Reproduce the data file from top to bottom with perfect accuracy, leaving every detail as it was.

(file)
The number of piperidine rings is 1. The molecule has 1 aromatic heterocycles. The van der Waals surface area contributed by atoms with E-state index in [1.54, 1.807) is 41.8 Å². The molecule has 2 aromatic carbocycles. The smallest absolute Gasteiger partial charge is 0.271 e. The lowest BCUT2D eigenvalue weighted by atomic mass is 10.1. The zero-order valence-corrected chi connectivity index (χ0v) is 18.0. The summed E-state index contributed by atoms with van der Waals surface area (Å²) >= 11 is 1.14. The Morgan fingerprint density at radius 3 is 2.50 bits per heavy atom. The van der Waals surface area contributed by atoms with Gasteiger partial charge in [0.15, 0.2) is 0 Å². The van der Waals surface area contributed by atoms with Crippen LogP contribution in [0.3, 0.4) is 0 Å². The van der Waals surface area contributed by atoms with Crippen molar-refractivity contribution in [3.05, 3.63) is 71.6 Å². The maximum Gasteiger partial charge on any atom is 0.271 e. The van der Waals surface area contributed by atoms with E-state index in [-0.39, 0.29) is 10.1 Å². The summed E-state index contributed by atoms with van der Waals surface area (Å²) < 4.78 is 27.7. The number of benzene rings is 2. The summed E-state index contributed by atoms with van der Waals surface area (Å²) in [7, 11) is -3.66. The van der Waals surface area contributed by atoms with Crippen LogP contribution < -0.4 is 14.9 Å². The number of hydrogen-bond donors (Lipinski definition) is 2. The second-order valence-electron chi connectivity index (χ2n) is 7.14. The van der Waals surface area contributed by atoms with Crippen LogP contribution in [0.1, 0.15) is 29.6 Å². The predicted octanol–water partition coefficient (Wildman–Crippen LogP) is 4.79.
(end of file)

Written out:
The number of piperidine rings is 1. The molecule has 1 aromatic heterocycles. The van der Waals surface area contributed by atoms with E-state index in [1.54, 1.807) is 41.8 Å². The molecule has 2 aromatic carbocycles. The smallest absolute Gasteiger partial charge is 0.271 e. The lowest BCUT2D eigenvalue weighted by atomic mass is 10.1. The zero-order valence-corrected chi connectivity index (χ0v) is 18.0. The summed E-state index contributed by atoms with van der Waals surface area (Å²) >= 11 is 1.14. The Morgan fingerprint density at radius 3 is 2.50 bits per heavy atom. The van der Waals surface area contributed by atoms with Gasteiger partial charge in [0.15, 0.2) is 0 Å². The van der Waals surface area contributed by atoms with Crippen LogP contribution in [0.3, 0.4) is 0 Å². The van der Waals surface area contributed by atoms with Crippen molar-refractivity contribution in [3.05, 3.63) is 71.6 Å². The maximum Gasteiger partial charge on any atom is 0.271 e. The van der Waals surface area contributed by atoms with E-state index in [-0.39, 0.29) is 10.1 Å². The summed E-state index contributed by atoms with van der Waals surface area (Å²) < 4.78 is 27.7. The number of benzene rings is 2. The summed E-state index contributed by atoms with van der Waals surface area (Å²) in [7, 11) is -3.66. The van der Waals surface area contributed by atoms with Crippen LogP contribution < -0.4 is 14.9 Å². The number of hydrogen-bond donors (Lipinski definition) is 2. The second-order valence-electron chi connectivity index (χ2n) is 7.14. The van der Waals surface area contributed by atoms with Crippen LogP contribution in [0.1, 0.15) is 29.6 Å². The predicted octanol–water partition coefficient (Wildman–Crippen LogP) is 4.79.